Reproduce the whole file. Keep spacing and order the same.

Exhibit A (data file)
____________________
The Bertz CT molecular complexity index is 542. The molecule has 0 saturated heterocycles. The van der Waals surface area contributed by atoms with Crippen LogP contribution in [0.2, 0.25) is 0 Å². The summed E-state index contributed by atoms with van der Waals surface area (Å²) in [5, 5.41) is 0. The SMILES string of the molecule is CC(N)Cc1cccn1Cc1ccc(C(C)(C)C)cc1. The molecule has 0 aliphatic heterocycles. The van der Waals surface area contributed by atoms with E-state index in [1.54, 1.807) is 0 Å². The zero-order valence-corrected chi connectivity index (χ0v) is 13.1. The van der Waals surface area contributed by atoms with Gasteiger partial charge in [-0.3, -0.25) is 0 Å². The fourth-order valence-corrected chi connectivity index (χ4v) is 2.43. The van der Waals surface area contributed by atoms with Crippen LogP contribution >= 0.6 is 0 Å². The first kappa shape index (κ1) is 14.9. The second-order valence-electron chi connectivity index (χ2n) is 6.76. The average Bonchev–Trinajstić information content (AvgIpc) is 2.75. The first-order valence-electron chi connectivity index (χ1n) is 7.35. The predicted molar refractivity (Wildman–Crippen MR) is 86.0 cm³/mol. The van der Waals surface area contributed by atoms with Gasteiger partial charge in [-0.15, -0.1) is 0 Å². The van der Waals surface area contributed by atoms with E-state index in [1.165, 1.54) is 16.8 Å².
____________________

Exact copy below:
The Bertz CT molecular complexity index is 542. The molecule has 0 saturated heterocycles. The van der Waals surface area contributed by atoms with Crippen LogP contribution in [0.2, 0.25) is 0 Å². The summed E-state index contributed by atoms with van der Waals surface area (Å²) in [5, 5.41) is 0. The SMILES string of the molecule is CC(N)Cc1cccn1Cc1ccc(C(C)(C)C)cc1. The molecule has 0 aliphatic heterocycles. The van der Waals surface area contributed by atoms with E-state index in [1.54, 1.807) is 0 Å². The zero-order valence-corrected chi connectivity index (χ0v) is 13.1. The van der Waals surface area contributed by atoms with Gasteiger partial charge in [-0.3, -0.25) is 0 Å². The fourth-order valence-corrected chi connectivity index (χ4v) is 2.43. The van der Waals surface area contributed by atoms with Crippen LogP contribution >= 0.6 is 0 Å². The first kappa shape index (κ1) is 14.9. The second-order valence-electron chi connectivity index (χ2n) is 6.76. The average Bonchev–Trinajstić information content (AvgIpc) is 2.75. The first-order valence-electron chi connectivity index (χ1n) is 7.35. The predicted molar refractivity (Wildman–Crippen MR) is 86.0 cm³/mol. The van der Waals surface area contributed by atoms with Gasteiger partial charge in [-0.15, -0.1) is 0 Å². The van der Waals surface area contributed by atoms with E-state index in [1.165, 1.54) is 16.8 Å².